It means I can support Stephen in a way I haven't had time to before. I get to make his day a little bit easier, and hopefully a little bit better by relieving him of the trivial but necessary tasks of life, freeing him up to pour into a job he loves and a family he loves. 


I am quite certain that tomorrow I will be cleaning up spilled milk for the umpteenth time while my brain wiggles and jiggles. I will mumble words unsuitable for my grandmother's ears rather than remembering what my lame daily accomplishments really mean for our family. That's the funny thing about truth - we know it, we speak it, we write it, but it doesn't always play out in our hearts and actions. 

Some days I ache for impressive - for pencil skirts, high heels, meetings, and presentations. I want to learn something and be challenged by new information. I want to solve a problem and organize an event. 

Instead, I make pancakes, sit on hold with Verizon, and entertain a toddler in the post office line. I make animal noises, talk about rainbows, and constantly answer the question "Can I have a treat?". I organize toys, manage schedules, and buckle children into car seats a dozen times a day. I take Charlotte to preschool and perfect Andrew's forward roll during parent/child gymnastics class. I sing songs at storytime and prepare the guest bedroom for upcoming visitors. I fold, iron, tickle, paint, read, hug, cook, call, build, drive, laugh, wash, teach, play, sing, snuggle, and kiss chubby cheeks. 

I get stuff done. Nothing impressive, but everything important.

Sunday, March 12, 2017

ricotta surprise

In my last post, I promised one more of our early free cable favorites. This pasta dish is the only early favorite that has stood the test of time. Ten years later, and it still makes regular appearances around the table.

Under most circumstances, I advise against dishes with the word "surprise" in the title; however, when the surprise is a large dollop of lemony ricotta cheese hidden under a pile of sausage, broccoli, and pasta, you have nothing to fear!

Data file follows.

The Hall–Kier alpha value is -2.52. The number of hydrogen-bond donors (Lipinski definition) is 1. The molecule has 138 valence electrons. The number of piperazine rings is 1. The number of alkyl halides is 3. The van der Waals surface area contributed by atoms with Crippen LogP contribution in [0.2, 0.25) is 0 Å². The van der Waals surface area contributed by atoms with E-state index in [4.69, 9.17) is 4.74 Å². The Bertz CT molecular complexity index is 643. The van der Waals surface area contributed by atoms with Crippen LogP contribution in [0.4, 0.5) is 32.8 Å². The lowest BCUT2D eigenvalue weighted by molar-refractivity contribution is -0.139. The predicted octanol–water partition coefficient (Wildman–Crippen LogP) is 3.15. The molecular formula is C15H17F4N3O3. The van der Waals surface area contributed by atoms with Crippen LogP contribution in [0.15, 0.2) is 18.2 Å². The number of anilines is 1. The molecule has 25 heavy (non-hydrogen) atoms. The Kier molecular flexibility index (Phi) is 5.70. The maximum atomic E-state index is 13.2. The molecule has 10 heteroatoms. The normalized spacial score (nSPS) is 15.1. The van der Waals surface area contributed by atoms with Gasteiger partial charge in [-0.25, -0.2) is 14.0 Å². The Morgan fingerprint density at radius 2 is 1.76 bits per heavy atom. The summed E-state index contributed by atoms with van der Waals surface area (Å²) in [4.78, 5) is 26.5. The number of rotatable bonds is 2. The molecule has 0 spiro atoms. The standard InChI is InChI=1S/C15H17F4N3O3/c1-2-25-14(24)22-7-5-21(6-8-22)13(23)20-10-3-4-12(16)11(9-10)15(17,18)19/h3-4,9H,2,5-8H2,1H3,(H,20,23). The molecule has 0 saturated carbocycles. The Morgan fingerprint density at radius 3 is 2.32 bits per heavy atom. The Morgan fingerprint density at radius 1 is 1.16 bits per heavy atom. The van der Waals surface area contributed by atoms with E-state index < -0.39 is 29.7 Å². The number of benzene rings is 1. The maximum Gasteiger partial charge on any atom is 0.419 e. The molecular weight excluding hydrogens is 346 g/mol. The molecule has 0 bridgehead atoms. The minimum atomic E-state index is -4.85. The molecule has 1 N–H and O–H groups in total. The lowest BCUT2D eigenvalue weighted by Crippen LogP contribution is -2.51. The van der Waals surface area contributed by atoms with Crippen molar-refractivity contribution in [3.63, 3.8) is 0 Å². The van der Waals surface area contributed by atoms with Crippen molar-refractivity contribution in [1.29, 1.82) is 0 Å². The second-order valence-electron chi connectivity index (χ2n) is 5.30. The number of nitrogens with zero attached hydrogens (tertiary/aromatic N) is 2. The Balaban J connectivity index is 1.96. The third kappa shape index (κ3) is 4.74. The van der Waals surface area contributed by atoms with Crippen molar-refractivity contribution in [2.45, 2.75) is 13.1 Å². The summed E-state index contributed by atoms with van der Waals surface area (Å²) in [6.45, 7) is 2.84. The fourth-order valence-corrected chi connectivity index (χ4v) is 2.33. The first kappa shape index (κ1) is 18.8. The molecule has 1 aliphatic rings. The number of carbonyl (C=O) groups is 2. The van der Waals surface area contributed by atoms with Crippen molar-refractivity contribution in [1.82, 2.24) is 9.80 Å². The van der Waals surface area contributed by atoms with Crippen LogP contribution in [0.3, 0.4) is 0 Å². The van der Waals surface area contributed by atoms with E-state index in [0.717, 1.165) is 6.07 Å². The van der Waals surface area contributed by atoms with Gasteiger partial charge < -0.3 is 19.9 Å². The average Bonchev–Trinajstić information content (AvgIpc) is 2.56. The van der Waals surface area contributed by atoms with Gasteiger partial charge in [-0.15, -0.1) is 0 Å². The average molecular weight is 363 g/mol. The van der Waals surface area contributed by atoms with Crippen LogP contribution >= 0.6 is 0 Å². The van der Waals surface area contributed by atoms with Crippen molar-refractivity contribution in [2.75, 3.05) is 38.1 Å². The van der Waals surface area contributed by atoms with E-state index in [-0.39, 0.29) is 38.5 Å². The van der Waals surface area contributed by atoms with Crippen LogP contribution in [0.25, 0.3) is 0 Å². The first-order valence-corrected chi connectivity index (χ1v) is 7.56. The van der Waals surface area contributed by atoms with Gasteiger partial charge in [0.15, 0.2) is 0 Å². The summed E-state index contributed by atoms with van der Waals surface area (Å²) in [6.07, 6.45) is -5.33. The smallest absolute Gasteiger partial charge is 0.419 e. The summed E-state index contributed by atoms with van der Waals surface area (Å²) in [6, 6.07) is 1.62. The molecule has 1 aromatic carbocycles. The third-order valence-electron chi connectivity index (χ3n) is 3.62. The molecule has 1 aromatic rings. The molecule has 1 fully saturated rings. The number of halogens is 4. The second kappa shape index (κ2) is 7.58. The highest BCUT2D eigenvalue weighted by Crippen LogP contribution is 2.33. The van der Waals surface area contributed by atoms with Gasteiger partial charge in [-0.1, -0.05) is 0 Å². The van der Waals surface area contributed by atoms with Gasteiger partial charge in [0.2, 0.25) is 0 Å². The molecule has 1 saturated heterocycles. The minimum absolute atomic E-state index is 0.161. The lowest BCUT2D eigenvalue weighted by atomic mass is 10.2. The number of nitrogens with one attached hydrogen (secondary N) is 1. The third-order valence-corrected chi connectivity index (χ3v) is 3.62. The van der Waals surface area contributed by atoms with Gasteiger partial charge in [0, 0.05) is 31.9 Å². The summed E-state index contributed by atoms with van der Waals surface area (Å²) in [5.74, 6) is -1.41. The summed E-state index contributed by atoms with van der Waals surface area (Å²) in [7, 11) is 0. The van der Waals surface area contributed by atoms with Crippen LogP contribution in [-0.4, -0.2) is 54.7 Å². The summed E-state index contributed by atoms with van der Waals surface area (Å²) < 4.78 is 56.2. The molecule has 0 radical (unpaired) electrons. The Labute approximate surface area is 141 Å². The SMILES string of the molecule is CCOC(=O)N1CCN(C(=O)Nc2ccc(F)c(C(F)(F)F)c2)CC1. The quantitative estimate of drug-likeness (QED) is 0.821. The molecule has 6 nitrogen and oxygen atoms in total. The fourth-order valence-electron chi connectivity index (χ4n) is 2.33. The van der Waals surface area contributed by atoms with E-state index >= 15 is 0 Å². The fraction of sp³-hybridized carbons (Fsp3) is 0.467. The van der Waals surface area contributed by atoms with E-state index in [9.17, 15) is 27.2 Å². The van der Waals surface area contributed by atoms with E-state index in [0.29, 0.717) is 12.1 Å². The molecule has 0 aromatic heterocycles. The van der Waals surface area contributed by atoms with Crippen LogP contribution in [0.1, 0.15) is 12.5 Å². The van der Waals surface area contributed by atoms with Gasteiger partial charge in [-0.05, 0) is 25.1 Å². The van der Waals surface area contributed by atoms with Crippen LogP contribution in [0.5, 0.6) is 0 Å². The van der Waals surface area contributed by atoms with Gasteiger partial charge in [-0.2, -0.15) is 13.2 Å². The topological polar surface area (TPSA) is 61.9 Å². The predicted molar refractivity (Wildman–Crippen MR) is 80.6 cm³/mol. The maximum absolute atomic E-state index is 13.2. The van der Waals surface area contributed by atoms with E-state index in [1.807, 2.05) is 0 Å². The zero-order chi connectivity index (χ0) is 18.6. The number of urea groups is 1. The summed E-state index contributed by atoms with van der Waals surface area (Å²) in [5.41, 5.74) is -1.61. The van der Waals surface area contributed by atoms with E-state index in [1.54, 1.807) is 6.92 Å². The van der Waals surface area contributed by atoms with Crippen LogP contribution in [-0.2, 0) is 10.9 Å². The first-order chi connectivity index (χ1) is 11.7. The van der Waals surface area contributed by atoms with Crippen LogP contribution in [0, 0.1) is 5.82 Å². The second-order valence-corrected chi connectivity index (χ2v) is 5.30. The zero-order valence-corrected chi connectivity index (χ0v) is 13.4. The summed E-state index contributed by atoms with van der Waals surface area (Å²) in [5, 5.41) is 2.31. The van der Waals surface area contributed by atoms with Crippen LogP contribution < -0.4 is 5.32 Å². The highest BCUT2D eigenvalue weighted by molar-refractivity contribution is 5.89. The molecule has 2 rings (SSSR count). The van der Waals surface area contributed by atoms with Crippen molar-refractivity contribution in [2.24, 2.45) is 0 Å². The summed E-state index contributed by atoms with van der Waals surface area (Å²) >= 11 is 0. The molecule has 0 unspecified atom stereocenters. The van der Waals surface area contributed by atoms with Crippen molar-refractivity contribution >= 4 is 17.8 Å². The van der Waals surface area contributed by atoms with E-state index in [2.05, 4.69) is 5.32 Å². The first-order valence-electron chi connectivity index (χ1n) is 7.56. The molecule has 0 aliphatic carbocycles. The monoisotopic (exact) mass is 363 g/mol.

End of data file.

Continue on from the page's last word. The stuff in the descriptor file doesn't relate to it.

Ricotta Surprise
  • salt and pepper
  • 1 pound short-cut pasta
  • 1 cup ricotta cheese
  • zest and juice of 1 lemon
  • 1 tablespoon olive oil
  • 1 pound Italian sausage - mild, sweet, spicy, whatever you prefer
  • 1 large head of broccoli
  • 1 onion, chopped
  • 4 garlic cloves, minced
  • pinch of red pepper flakes
  • 1 1/2 cups chicken stock
  • big handful of flat-leaf parsley, chopped
  • big handful of Parmigiano-Reggiano cheese
Bring a large pot of water to a boil, and while you're waiting, get to work on a few other things.

In a small bowl, combine the ricotta, lemon zest, pinch of salt, and lots of pepper. Set this aside to come to room temperature.

Preheat a large skillet over medium-high heat with olive oil. Add the sausage and break it into small pieces with a wooden spoon. Cook the meat until brown, about 5 minutes. Brown bits should be forming on the bottom of the pan. This is good news.

While the sausage is browning, cut the broccoli tops into small florets.

By this time, your water should be ready for salt and pasta. Cook the pasta until al dente. Before you drain the pasta, scoop up a cupful of the starchy cooking water to use later for the sauce.

Once the sausage is brown, remove it to a paper towel-line plate. Return the skillet to the heat and add all of the broccoli and onion. Spread the veggies out in an even layer, season with salt and pepper, and let the broccoli brown up a bit, about 2 minutes.

Add the garlic and red pepper flakes. Keep cooking a few minutes more.

Add the sausage back to the skillet along with the stock. Ladle in some of that starchy cooking water you saved, and bring it to a simmer. Don't forget to scrap up all those yummy brown bits.

Cook until the broccoli is tender and the liquids have reduced, about 2 minutes.

Add lemon juice, parsley, and drained pasta. Toss to combine and simmer another minute, allowing the pasta to soak in all that yummy sauce. Turn off the heat, add the cheese, and toss again.

Now, here's the fun part! To serve, place a large dollop of the ricotta mixture in the bottom of each bowl and bury it with hot pasta.

 I love surprises.